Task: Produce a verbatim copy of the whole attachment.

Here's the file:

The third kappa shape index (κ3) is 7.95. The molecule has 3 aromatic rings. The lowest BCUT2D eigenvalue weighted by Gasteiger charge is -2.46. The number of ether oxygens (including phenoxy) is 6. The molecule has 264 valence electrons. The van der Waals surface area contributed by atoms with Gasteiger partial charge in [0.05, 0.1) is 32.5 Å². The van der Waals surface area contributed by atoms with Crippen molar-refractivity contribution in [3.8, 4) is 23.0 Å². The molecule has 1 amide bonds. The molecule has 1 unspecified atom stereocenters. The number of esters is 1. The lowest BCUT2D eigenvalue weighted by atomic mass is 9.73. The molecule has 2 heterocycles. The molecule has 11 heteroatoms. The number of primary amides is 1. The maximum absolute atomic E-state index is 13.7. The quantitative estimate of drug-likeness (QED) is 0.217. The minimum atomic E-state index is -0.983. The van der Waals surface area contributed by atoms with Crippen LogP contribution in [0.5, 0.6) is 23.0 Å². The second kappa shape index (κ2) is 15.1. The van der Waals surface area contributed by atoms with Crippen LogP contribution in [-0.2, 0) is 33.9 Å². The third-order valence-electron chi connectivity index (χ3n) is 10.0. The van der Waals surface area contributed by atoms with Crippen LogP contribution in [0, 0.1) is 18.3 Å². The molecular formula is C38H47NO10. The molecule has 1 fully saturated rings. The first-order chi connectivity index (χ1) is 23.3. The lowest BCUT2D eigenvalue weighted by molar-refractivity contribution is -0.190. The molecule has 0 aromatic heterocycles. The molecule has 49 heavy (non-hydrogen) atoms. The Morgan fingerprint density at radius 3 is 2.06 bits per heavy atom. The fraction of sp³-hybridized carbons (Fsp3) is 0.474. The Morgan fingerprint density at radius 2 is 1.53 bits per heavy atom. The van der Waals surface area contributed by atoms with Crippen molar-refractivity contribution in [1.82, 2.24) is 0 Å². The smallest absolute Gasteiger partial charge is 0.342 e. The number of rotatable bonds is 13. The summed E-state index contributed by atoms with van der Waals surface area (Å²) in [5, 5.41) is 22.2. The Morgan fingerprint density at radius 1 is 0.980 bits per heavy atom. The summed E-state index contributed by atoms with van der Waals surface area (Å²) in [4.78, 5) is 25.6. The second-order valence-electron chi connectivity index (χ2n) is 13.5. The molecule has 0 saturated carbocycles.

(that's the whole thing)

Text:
The third kappa shape index (κ3) is 7.95. The molecule has 3 aromatic rings. The lowest BCUT2D eigenvalue weighted by Gasteiger charge is -2.46. The number of ether oxygens (including phenoxy) is 6. The molecule has 264 valence electrons. The van der Waals surface area contributed by atoms with Gasteiger partial charge in [0.05, 0.1) is 32.5 Å². The van der Waals surface area contributed by atoms with Crippen molar-refractivity contribution in [3.8, 4) is 23.0 Å². The molecule has 1 amide bonds. The molecule has 1 unspecified atom stereocenters. The number of esters is 1. The lowest BCUT2D eigenvalue weighted by atomic mass is 9.73. The molecule has 2 heterocycles. The molecule has 11 heteroatoms. The number of primary amides is 1. The maximum absolute atomic E-state index is 13.7. The quantitative estimate of drug-likeness (QED) is 0.217. The minimum atomic E-state index is -0.983. The van der Waals surface area contributed by atoms with Crippen LogP contribution in [0.5, 0.6) is 23.0 Å². The second kappa shape index (κ2) is 15.1. The van der Waals surface area contributed by atoms with Crippen LogP contribution in [-0.2, 0) is 33.9 Å². The third-order valence-electron chi connectivity index (χ3n) is 10.0. The van der Waals surface area contributed by atoms with Crippen LogP contribution in [0, 0.1) is 18.3 Å². The molecular formula is C38H47NO10. The molecule has 1 fully saturated rings. The first-order chi connectivity index (χ1) is 23.3. The lowest BCUT2D eigenvalue weighted by molar-refractivity contribution is -0.190. The molecule has 0 aromatic heterocycles. The molecule has 49 heavy (non-hydrogen) atoms. The Morgan fingerprint density at radius 3 is 2.06 bits per heavy atom. The fraction of sp³-hybridized carbons (Fsp3) is 0.474. The Morgan fingerprint density at radius 2 is 1.53 bits per heavy atom. The van der Waals surface area contributed by atoms with Crippen molar-refractivity contribution in [1.82, 2.24) is 0 Å². The smallest absolute Gasteiger partial charge is 0.342 e. The number of rotatable bonds is 13. The summed E-state index contributed by atoms with van der Waals surface area (Å²) in [5, 5.41) is 22.2. The Morgan fingerprint density at radius 1 is 0.980 bits per heavy atom. The summed E-state index contributed by atoms with van der Waals surface area (Å²) in [4.78, 5) is 25.6. The second-order valence-electron chi connectivity index (χ2n) is 13.5. The molecule has 0 saturated carbocycles.